Oracle Ropes In Sun for $7.4B

Oracle’s announcement Monday that it is buying Sun Microsystems for $7.4 billion in cash ($9.50 per share) has the potential to rock the hardware and software markets.

Oracle expects the deal will boost its earnings considerably over the next few years.

The two companies’ technologies will likely mesh to make Oracle an even bigger powerhouse. Its offer is marginally better than that of IBM, whose bid to buy Sun tanked about two weeks ago.

News of the purchase sent Sun’s shares soaring in a generally down market, but Oracle’s shares slipped.

Rock My Soul

The purchase is subject to approval by Sun’s shareholders, who are unlikely to balk, as Sun is on its way to turning in its worst performance in six years.

Once it goes through, Oracle’s grip on data centers using Sun hardware will tighten even more.

“Oracle is the database of choice in a large majority of Sun data centers,” Charles King, principal at analyst firm Pund-IT, told the E-Commerce Times.

The deal could spell trouble for HP in more ways than one.

“With the acquisition of Sun, Oracle will become an even bigger competitor to HP, one of its biggest customers,” King explained. “HP has very little in the way of middleware and nothing in the way of software, and this deal would have to be of considerable concern.”

Further Prognostications for HP

At last year’s Oracle OpenWorld in San Francisco, the company announced the HP Oracle Exadata Programmable Server and the HP Oracle Database Machine — both built by HP on its Proliant platform to speed up database processing.

How this joint project will fare once Oracle owns Sun hardware remains to be seen.

“Oracle’s hardware collaboration with HP is safe in the short term, but we expect that Oracle will look to develop Solaris appliances for various Oracle software products, and data warehousing is an obvious candidate,” Gartner’s Andrew Butler told the E-Commerce Times.

Oracle declined comment on the Sun purchase. “Right now, we’re focused on getting the deal announced,” Oracle spokesperson Karen Tillmann told the E-Commerce Times.

However, her next comment hinted at possible future developments: “Part of the reason we’re doing this is [that] we’ve gotten quite a bit of demand to simplify our customers’ environments.”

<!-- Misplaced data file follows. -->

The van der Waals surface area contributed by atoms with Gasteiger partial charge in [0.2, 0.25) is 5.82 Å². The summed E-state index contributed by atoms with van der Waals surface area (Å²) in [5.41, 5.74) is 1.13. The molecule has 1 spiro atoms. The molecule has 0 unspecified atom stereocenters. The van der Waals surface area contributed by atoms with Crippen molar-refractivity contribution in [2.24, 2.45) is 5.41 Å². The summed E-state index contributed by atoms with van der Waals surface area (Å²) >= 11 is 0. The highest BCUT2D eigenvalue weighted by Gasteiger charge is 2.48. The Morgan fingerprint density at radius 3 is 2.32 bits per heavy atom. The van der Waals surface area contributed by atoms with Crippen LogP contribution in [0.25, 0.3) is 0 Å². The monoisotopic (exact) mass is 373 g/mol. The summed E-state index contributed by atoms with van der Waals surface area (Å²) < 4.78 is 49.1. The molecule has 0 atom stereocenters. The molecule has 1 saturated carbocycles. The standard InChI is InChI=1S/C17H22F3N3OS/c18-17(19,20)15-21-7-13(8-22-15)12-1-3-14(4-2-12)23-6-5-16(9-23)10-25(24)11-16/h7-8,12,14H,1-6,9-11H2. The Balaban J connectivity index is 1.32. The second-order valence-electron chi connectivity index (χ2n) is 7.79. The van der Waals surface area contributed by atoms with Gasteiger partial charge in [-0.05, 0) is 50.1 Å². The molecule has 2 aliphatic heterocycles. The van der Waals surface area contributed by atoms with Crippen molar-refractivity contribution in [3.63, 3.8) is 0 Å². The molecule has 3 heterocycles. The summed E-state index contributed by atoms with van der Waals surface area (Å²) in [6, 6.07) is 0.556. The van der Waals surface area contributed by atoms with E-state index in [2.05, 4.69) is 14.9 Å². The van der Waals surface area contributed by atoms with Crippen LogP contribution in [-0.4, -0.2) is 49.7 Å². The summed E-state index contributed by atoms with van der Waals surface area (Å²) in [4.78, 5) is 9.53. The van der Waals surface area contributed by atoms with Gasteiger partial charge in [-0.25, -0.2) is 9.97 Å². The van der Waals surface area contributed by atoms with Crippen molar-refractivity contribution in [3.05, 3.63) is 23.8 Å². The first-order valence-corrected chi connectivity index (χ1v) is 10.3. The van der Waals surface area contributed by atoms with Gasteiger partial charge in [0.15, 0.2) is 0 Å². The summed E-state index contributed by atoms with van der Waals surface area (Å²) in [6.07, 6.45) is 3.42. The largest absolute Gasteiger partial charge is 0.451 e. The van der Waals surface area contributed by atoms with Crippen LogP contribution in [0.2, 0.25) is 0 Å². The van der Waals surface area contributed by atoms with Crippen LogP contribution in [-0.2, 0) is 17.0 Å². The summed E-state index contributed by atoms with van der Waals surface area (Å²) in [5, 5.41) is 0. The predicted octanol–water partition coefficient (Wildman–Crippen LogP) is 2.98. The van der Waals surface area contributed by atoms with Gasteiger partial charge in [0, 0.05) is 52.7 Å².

Money, Money, Money

Oracle expects its earnings to grow by 15 cents per share on a non-GAAP (Generally Accepted Accounting Principles) basis in the first full year after closing.

Sun will contribute more than $1.5 billion to Oracle’s non-GAAP operating profit in the first year, said Oracle President Safra Catz, and this will increase to more than $2 billion in the second year.

“This would make the Sun acquisition more profitable in per-share contribution in the first year than we had planned for the acquisitions of BEA, PeopleSoft and Siebel combined,” Tillmann said.

BEA’s middleware technology is a key underpinning of Oracle’s service-oriented architecture strategy, and middleware is Oracle’s fastest-growing business segment.

Only seven months after it bought BEA Systems for $8.5 billion in January 2008, Oracle rolled out its WebLogic Server 10g R3, the first product incorporating BEA technologies. In fact, one of the major focuses at Oracle OpenWorld 2008 in September was BEA technology.

The Technology Bits

Sun provides network computing infrastructure solutions and offers servers, storage, open source software, tools, services and training. It also owns the Java technology platform, the Solaris operating system and the open source MySQL database management system. In addition, Sun focuses heavily on virtualization technology.

With the acquisition of Sun, Oracle gets a strong hold in the Java market.

“The Oracle Enterprise Application Platform is Java-based, so owning the Java platform makes Oracle more comfortable than if IBM owned it,” King said.

However, Sun’s SPARC business might be threatened.

“Survival of the SPARC business will depend on how strategic Oracle decides this business should be to the longer-term positioning of Solaris,” Gartner’s Butler said. “If Oracle targets Solaris as a Linux alternative on x86 platforms, as Sun has done, this could lead to a defocusing of SPARC.”

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